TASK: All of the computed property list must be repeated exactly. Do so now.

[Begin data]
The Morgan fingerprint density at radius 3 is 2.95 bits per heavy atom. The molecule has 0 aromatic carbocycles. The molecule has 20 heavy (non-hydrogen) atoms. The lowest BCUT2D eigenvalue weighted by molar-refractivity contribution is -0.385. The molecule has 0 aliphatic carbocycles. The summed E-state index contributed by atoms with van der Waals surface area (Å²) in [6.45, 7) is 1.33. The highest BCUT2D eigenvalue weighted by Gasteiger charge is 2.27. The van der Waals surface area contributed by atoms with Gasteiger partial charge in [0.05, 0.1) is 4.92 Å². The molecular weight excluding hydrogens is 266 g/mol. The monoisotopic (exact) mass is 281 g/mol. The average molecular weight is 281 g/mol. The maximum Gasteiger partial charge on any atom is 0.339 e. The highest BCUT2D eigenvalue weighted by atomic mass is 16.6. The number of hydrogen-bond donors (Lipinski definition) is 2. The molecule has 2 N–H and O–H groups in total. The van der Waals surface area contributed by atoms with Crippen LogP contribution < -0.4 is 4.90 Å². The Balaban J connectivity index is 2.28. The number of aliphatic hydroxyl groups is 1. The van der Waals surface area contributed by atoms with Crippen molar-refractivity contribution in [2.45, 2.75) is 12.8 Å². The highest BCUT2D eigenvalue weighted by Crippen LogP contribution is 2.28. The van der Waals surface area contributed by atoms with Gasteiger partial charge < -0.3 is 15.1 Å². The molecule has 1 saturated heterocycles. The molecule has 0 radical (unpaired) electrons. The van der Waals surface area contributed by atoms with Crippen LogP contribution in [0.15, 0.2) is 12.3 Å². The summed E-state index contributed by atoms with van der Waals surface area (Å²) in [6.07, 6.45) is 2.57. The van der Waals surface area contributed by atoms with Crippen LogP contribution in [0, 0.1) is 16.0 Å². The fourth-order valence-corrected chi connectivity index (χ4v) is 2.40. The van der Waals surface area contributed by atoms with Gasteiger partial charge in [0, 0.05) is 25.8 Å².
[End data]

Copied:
The Morgan fingerprint density at radius 3 is 2.95 bits per heavy atom. The molecule has 0 aromatic carbocycles. The molecule has 20 heavy (non-hydrogen) atoms. The lowest BCUT2D eigenvalue weighted by molar-refractivity contribution is -0.385. The molecule has 0 aliphatic carbocycles. The summed E-state index contributed by atoms with van der Waals surface area (Å²) in [6.45, 7) is 1.33. The highest BCUT2D eigenvalue weighted by Gasteiger charge is 2.27. The van der Waals surface area contributed by atoms with Gasteiger partial charge in [0.05, 0.1) is 4.92 Å². The molecular weight excluding hydrogens is 266 g/mol. The monoisotopic (exact) mass is 281 g/mol. The average molecular weight is 281 g/mol. The maximum Gasteiger partial charge on any atom is 0.339 e. The highest BCUT2D eigenvalue weighted by atomic mass is 16.6. The number of hydrogen-bond donors (Lipinski definition) is 2. The molecule has 2 N–H and O–H groups in total. The van der Waals surface area contributed by atoms with Crippen LogP contribution < -0.4 is 4.90 Å². The Balaban J connectivity index is 2.28. The number of aliphatic hydroxyl groups is 1. The van der Waals surface area contributed by atoms with Crippen molar-refractivity contribution in [2.45, 2.75) is 12.8 Å². The highest BCUT2D eigenvalue weighted by Crippen LogP contribution is 2.28. The van der Waals surface area contributed by atoms with Gasteiger partial charge < -0.3 is 15.1 Å². The molecule has 1 saturated heterocycles. The molecule has 0 radical (unpaired) electrons. The van der Waals surface area contributed by atoms with Crippen LogP contribution in [0.15, 0.2) is 12.3 Å². The summed E-state index contributed by atoms with van der Waals surface area (Å²) in [6.07, 6.45) is 2.57. The van der Waals surface area contributed by atoms with Crippen LogP contribution in [0, 0.1) is 16.0 Å². The fourth-order valence-corrected chi connectivity index (χ4v) is 2.40. The van der Waals surface area contributed by atoms with Gasteiger partial charge in [0, 0.05) is 25.8 Å².